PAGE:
I’d like to see people start building big, tough, first and second generation superbikes from four cylinders - GPzs, GSX11s, air-cooled Z1000s, even Zephyrs.
I’ve known you for a quite a while now, what was it about RSD that brought you to our doorstep back in … what 2006?
2005, I think. I came with Fly the photographer to do a feature on you for Performance Bikes. I'd read about you when you built a cool Sportster with clip-ons that was featured in Hot Bike a long, long time ago, maybe even the late-90s? Then I saw your stuff on the PM website in 2005, but I can't remember how I came across that, maybe Cycle World. I loved how you mixed different genres, putting Öhlins on a Harley and gold leaf on a Busa. Of course, other people had built Harleys with good suspension, but I thought you did it best and then rode them hard.
And that green goat curry we went for was memorable.
 You live a life surrounded by bikes and those that share a similar interest, why is that?
I love motorcycles.
Favorite all time racer?
Scott Russell, Guy Martin, Peter Boast, Dave Arnold (a mate of mine whose attitude encouraged me to start racing flat track at the age of 35).
Favorite all-time street bike?
Stock, off the showroom floor, I think the GSX-R1000K5 takes some beating. I like a lot of GSX-Rs. I like the BMW Megamoto and Bimota SB2, too. I don’t want a stock bike though.
Favorite tracker?
Tough one... Ricky Graham and Bubba Shobert's Honda RS750s are something else, but so is Kenny Coolbeth's all-black XR750. I love my own Wood Rotax as well.
Favorite cold beverage?
Sierra Nevada Pale Ale. Tea is my number one beverage of choice.
What’s your current bike project about? Ti pipes, stubby tail… looking fun.
Oil-cooled GSX-R1100 bored out to 1216 with CP pistons, Keihin FCR39 carbs and Racefit Ti pipe in a one-off chro-mo duplex frame with an aluminum swingarm and an alloy bolt-on sub-frame. I bought the chassis for about $450, when the previous owner gave up with it and had a new one made. I had to have all the engine mounts cut off and rewelded. I've fitted a GSX-R1000K5 front end; Braking wheels and discs; Nitron twin shocks; RCD rearsets; GS1000 tank with an RCD endurance filler... It's going to look like a pumped-up 1981 AMA Superbike.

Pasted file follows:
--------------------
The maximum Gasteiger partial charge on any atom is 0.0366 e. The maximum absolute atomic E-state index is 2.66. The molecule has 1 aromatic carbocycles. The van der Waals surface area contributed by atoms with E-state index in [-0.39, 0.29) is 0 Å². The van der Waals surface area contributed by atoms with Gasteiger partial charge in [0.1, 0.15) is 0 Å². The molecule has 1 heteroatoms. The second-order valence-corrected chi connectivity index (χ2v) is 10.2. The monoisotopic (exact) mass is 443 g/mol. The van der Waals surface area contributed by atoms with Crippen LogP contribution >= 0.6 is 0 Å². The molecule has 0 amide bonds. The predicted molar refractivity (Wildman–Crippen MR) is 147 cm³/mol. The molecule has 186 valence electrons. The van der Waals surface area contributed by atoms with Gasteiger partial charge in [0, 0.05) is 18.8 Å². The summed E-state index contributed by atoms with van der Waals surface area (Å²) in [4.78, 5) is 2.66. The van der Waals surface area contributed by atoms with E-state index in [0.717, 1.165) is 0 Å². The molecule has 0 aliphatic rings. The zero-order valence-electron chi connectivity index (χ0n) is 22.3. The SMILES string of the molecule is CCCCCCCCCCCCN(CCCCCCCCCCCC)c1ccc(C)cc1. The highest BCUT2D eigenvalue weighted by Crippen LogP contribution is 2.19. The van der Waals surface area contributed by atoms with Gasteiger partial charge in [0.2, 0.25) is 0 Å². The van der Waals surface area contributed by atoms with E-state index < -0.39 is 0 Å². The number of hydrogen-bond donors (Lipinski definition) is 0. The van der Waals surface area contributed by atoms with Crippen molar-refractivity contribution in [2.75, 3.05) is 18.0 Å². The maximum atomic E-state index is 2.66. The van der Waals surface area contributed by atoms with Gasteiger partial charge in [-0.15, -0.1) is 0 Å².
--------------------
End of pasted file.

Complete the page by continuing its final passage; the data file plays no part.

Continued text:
Fairings or Number plates?
On the road, neither, on the track, number plates.
Slicks or nobbies?
Maxxis DTR-1s.
Knee sliders or Steel Shoes?
Steel shoe. Just one.
Twin or mono shocks?
Twin shocks.
Last time you scared yourself?
When I crashed a BMW R1200GS in South Africa last year. I wasn't concentrating fully on the job in hand. I killed the BM, but walked away with ripped jeans and a smashed helmet. I was scared after, not before.
Worst injury obtained on a motorcycle?
Broken tib and fib when I was T-boned by another bike on the way to the 1996 British GP. Other than that, just scrapes.
Motorcycles are finicky creatures, split seconds are what separates a crash from a near crash. How would you explain that split second?
I crash on dirt tracks a lot. So often that I even enjoy it in a perverse way. I don't have a lot of natural feel for a dirt bike, so every crash takes me totally by surprise. On the road, I've crashed twice in 15 years or, about 120,000 miles on two wheels. One was on ice, the other was because I was screwing about. There wasn’t another vehicle involved either time. A split second might be the difference, but there's a British saying 'A miss is as good as a mile'. You didn't crash, so learn, move on, forget about it. The split-seconds you’re talking about is when the skill you have, the experience, the clarity of thought and the foresight to see or sense it happening before it was too late comes into play.
Get your head up, look where you're going and you've bought yourself a lot more split-seconds.
Of course, if you're talking about a self-inflicted crash, on a bend or a corner because you were pushing too, you've just got to know your limits. But if it all goes wrong, chicks dig scars.